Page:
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HOW TO CHOOSE INSURANCE THE OPTIONS:

Open Marketplace? Click here to search online and begin the enrollment process during open enrollment. 1.

Staying covered under a parent’s health insurance plan? Under the Affordable Care Act, children can stay covered under their parent’s insurance until the age of 26, regardless of full time college attendance. 2.

Private Insurance? Find out if your employer or union offers insurance options. Employer plans are usually offered at lower premiums than the marketplace. If you have a job, check if you qualify for insurance. If you are job searching, consider the importance of benefits in your search. 3.

Public (Government) Health Insurance? Some states offer health insurance plans for single adults, without dependent children, who are considered low income. Common categories for insurance plans are Medicare, Medicaid, Medicaid Waiver Programs, Children's Health Insurance Program (CHIP), Military Health Care, State plans (see number 5), and the Indian Health Service. These plans offer wide coverage at no cost or very little premiums. 4.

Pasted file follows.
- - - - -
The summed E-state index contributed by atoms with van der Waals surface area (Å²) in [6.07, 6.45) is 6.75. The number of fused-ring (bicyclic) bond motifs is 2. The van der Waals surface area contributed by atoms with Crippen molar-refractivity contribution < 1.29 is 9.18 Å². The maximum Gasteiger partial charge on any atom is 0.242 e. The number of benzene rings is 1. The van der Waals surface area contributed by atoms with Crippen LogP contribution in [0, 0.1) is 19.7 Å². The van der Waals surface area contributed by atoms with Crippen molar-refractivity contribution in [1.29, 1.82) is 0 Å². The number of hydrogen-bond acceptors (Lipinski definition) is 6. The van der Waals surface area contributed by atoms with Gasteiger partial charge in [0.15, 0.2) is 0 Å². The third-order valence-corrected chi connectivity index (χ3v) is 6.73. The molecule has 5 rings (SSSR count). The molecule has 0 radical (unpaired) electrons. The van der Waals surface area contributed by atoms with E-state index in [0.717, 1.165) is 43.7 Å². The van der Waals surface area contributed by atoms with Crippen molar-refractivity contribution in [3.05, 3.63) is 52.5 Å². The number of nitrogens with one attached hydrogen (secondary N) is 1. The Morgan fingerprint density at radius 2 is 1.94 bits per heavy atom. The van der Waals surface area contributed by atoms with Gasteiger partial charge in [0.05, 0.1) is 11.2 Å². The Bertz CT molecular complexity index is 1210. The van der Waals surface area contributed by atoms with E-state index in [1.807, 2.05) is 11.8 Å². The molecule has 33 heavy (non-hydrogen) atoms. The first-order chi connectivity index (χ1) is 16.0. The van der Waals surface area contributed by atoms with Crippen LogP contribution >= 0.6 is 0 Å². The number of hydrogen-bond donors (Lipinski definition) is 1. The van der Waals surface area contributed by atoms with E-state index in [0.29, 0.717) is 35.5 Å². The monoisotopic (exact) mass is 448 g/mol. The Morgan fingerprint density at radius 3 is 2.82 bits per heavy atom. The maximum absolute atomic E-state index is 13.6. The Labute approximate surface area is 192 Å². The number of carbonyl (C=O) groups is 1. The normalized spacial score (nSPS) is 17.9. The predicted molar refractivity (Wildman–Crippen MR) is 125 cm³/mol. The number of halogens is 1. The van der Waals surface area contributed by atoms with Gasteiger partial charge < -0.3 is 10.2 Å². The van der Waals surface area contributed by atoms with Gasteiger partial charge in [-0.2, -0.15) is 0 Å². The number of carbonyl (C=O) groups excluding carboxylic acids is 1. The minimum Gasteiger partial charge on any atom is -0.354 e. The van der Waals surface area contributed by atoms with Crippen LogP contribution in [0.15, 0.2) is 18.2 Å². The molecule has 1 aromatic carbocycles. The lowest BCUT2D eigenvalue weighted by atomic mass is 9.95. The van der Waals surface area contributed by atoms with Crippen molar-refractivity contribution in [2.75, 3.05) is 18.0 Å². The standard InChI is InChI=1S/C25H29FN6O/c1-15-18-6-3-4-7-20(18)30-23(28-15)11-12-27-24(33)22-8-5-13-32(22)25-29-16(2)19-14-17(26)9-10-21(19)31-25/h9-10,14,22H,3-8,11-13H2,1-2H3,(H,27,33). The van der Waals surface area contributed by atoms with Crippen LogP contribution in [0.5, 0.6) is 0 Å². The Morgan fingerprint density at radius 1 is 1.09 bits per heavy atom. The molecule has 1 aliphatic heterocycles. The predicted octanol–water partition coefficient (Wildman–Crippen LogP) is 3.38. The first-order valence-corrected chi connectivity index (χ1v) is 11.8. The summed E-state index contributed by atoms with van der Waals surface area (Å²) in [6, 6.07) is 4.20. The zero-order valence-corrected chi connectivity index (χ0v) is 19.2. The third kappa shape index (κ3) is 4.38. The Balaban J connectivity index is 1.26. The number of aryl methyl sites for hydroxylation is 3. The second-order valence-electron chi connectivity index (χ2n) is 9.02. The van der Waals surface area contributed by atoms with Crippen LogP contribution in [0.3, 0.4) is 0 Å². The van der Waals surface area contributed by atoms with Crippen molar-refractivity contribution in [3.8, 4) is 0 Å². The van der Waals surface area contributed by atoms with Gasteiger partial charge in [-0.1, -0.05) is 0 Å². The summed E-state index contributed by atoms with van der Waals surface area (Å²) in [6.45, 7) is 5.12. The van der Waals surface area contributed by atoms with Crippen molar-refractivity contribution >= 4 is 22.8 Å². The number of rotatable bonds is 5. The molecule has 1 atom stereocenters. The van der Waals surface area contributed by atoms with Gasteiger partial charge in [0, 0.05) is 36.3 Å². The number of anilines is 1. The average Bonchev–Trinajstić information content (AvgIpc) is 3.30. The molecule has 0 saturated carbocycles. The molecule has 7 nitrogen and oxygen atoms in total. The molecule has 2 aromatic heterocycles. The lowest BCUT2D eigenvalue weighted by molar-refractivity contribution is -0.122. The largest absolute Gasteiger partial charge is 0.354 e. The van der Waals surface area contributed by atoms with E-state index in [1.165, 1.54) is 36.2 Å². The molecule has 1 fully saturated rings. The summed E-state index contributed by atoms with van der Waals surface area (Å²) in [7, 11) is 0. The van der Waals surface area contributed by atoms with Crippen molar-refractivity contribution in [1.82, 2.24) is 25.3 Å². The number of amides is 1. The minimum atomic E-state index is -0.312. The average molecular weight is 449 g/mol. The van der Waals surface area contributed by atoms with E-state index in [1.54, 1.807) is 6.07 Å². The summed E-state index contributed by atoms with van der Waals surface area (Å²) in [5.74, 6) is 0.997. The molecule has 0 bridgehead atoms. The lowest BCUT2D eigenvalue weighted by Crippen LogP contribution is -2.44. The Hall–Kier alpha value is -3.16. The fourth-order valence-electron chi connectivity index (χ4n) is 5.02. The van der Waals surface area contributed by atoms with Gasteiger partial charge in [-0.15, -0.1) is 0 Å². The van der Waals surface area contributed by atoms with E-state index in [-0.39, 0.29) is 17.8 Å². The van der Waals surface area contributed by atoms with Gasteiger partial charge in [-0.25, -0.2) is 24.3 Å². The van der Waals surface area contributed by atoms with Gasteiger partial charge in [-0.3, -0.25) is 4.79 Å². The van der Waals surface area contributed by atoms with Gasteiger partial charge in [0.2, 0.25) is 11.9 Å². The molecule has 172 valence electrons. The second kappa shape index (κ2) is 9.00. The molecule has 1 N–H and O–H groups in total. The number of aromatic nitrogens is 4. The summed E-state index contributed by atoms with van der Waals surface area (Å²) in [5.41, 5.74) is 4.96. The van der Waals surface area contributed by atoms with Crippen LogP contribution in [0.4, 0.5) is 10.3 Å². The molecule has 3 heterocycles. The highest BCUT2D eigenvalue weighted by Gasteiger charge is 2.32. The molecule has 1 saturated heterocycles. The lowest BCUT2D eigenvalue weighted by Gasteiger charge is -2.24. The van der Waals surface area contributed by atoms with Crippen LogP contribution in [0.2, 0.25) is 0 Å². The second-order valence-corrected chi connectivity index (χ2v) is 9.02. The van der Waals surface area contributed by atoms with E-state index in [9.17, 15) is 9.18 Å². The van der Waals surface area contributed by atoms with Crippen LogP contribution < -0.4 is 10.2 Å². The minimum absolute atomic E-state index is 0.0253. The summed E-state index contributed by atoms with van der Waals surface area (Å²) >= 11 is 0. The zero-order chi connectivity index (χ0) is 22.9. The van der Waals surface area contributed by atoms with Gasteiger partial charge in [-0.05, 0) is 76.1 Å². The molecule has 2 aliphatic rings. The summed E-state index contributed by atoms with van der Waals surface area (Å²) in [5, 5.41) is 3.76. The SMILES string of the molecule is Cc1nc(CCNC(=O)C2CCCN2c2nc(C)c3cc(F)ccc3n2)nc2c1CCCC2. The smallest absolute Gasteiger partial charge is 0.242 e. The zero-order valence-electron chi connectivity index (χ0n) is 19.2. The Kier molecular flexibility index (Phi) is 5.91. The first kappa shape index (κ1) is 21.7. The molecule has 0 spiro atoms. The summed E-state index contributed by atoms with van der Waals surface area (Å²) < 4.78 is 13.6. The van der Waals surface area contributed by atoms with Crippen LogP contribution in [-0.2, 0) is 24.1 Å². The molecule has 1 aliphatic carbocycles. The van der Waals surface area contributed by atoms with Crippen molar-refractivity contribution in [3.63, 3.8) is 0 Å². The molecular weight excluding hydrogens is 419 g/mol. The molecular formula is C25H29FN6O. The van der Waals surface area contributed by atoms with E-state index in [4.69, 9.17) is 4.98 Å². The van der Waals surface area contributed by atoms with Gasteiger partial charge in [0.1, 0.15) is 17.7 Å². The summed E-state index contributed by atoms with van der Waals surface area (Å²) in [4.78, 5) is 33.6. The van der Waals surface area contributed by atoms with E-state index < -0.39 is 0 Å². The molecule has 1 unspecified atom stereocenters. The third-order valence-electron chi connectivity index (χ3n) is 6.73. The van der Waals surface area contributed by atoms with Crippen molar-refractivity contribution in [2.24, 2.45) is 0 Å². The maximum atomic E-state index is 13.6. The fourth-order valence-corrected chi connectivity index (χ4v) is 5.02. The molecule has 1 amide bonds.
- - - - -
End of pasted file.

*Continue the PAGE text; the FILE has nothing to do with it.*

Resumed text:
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Do you qualify for a state health insurance plan for low-income individuals? For Wisconsin residents, find out if you are eligible for Wisconsin’s State Public Insurance click here. 5.

Social Security Disability Insurance (SSDI)? You may be eligible for disability benefits due to your chronic condition. Different benefits exist for children and adults. For more information click here. 6.

Supplemental Security Income (SSI)? You may be eligible if you have limited income to meet basic needs for food, clothing, and shelter. For more information visit click here. 7.

If you are a student, does your college offer student health insurance? Call the student health clinic to inquire about plans and eligibility. These plans are normally offered at a lower cost than private health insurance but services for a chronic health condition may not be fully covered. 8.

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IMPORTANT DATES Each year there are two open enrollment periods within the Marketplace to acquire health care coverage. For current enrollment period information click here. January 1st of each year (the end of open enrollment) you are required to complete one of the following: •